Category Archives: Research facilitators

Heather Saunders, copyright and scholarly communications librarian

You’re starting a new job in January. Tell us about it!

I’ll be covering the University of Winnipeg’s Scholarly Communications and Copyright Librarian, Brianne Selman, while she is on research leave. This is my first time supporting an institutional repository, which allows me to engage with open access in a new way. I’m also excited to join a faculty union, having served as a librarian representative on a special joint committee of a faculty union in a previous position that led to librarians becoming members shortly after I left. I never got to enjoy the fruits of my labour, but I feel like I can do so now, only in a different institution. Continue reading →

“Your Story Matters” at Harvard

Harvard University has been running an open-access repository for many years. It’s called DASH (Digital Access to Scholarship at Harvard).

Today they’re launching Your Story Matters, a collection of many hundreds of short testimonials of how free access to Harvard researchers’ publications has helped state legislators, TV producers, community-college lecturers, preachers, high-school teachers, parents of autistic children, dieticians and many, many others do their jobs more efficiently and more effectively.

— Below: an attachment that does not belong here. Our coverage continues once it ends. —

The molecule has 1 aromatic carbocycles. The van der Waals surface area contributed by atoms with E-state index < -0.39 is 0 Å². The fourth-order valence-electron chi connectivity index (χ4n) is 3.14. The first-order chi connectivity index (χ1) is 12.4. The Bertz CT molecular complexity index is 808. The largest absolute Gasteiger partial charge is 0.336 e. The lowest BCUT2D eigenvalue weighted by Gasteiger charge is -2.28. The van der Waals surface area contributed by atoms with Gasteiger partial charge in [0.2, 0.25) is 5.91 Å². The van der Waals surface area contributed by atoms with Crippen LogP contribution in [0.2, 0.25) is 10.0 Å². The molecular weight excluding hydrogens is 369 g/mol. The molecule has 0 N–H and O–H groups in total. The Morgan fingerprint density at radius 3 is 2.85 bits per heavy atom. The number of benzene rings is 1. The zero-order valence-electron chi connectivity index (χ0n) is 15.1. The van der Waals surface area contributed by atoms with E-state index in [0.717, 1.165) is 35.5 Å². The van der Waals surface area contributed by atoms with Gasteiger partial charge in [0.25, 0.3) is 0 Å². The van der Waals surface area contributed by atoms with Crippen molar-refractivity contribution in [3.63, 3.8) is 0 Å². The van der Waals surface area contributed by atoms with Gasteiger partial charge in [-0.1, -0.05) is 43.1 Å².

As Peter Suber says:

These stories volunteered by the users of our open-access repository are the best evidence that OA serves real people with real needs, that OA meets unmet demand, that the demand unmet by conventional journals includes academic and non-academic readers.

It’s great that this site is now online, helping us to appreciate some of the vast opportunity cost of keeping research locked behind paywalls.

BJ Nicholls, fossil preparator

In his professional life, BJ Nicholls is an advertising designer; but in his spare time he, along with is wife Lori, is a volunteer fossil preparator at the Natural History Museum of Utah.  What does that entail?

Most fossil discoveries require a tremendous amount of preparation work after a specimen is excavated.  Fossils are typically brought back to preparation labs with little of the fossil exposed.  We’ve been trained to remove the surrounding rock (called matrix) and to stabilize fossil bones that are often in very poor condition.

Continue reading →